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Jordan
INTRODUCTION
1. Geography
2. Political situation
3. Economy
a. Figures
4. Health
5. Education
a. Universities
6. Demographics
7. Religions
a. Freedom
8. Peoples
9. Languages
10. Human rights
11. History
12. Cities and Towns



























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Open map of JordanFlag of JordanJordan /
Human rights


Jordan is high on the list of countries criticized for violations of human rights. Still, much of the criticism relies on international organizations unwillingness to distinguish between moderate, democratic ideologies and extreme ideologies. Jordan is a country under great threat of Islamism, thereby seeing a struggle with forces that strives towards a society of brutal suppression and no human rights, whereas Jordan's government largely promotes a society close to Western ideals of individual freedom. Consequently, Jordan's suppression of some is an effort to protect the human rights of the majority.
In total, Jordan's poor human rights record expresses the corrupt ethics with groups like Amnesty International, whereas the truth is that the majority of ordinary citizens benefits greatly from the government's efforts. Yet, there are several points where life in Jordan falls short.
The major victims of violations on human rights are women. The old practice of honour killings against daughters and wives still happens to an extent that is not expressed in any available estimate. These killings are often not investigated by the police and new legislation to prevent the practice has yet to become effective. Jordanian government also does nothing to stop the use of niqab, a dress that suppresses Muslim women in social life.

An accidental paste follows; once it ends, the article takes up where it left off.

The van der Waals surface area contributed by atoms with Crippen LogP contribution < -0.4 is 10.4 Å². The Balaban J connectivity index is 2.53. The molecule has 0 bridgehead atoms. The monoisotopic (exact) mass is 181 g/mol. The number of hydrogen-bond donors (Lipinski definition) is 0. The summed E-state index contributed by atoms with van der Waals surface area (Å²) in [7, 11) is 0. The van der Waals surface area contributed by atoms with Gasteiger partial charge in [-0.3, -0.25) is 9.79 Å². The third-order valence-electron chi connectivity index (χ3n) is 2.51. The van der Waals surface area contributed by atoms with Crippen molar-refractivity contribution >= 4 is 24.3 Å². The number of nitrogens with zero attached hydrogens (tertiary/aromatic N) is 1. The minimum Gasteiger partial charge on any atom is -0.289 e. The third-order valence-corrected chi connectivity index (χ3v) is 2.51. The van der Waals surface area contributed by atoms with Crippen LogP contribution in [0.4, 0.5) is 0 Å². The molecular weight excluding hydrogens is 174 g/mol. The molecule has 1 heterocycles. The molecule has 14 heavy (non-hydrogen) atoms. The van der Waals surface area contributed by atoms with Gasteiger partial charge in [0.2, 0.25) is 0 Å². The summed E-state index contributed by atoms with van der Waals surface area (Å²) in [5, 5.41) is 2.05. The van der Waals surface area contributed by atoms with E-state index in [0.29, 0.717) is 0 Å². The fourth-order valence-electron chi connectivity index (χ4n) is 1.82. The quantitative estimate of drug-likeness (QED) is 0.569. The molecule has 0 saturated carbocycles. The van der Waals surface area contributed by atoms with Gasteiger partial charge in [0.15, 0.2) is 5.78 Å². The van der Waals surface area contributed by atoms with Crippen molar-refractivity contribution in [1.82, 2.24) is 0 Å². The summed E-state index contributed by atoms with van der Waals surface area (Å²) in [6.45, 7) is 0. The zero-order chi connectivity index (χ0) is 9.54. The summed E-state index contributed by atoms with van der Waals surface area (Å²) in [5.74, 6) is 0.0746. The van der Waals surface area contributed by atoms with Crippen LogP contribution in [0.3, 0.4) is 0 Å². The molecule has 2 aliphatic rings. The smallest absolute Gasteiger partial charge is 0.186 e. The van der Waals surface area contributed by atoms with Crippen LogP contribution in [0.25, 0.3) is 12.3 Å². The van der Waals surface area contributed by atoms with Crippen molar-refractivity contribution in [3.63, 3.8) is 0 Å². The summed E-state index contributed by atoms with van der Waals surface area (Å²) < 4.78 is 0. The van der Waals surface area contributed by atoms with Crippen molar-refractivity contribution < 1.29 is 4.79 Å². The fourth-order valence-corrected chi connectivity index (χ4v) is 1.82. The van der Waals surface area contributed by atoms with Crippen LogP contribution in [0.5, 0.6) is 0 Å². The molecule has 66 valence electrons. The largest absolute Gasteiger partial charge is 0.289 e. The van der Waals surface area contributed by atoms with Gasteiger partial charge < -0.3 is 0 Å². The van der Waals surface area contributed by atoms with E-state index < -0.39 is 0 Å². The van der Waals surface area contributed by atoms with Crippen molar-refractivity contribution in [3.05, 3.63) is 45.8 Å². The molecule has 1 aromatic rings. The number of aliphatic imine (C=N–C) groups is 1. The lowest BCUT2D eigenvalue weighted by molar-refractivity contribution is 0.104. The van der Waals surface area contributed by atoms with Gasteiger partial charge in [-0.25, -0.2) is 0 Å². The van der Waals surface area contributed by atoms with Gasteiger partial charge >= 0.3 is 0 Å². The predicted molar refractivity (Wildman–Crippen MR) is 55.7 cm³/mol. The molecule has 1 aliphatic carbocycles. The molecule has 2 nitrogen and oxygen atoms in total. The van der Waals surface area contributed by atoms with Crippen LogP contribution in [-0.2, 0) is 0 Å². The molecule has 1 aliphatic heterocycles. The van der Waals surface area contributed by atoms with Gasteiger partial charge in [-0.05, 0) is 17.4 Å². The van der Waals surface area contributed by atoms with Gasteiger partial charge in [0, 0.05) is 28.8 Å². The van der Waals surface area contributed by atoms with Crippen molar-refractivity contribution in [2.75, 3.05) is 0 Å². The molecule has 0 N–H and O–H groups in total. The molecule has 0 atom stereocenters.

Female foreign workers, primarily from Philippines, Indonesia and Sri Lanka work under poor conditions and with few civil rights, there is no form of minimum wage.
Jordanian national law explicitly expresses that citizenship may be granted to "Any person who, not being Jewish". Today, this has no practical importance, as there are no Jews left in the country.
Jordan uses the death penalty, and is accused of permitting torture to be used commonly with police and in prisons.
Jordan has a fair level of religous freedom; Islam is the state religion but other religions are protected by law. National laws prohibit conversion from Islam and proselytism of Muslims. A convert from Islam will usually be persecuted by Jordanian courts and punished by fines or loss of civil rights.
Strict regulations on freedom of the press were introduced in 2001. Many, journalists and religious leaders, have been arrested, but many of these have expressed ideologies that involves the loss of general human rights.




By Tore Kjeilen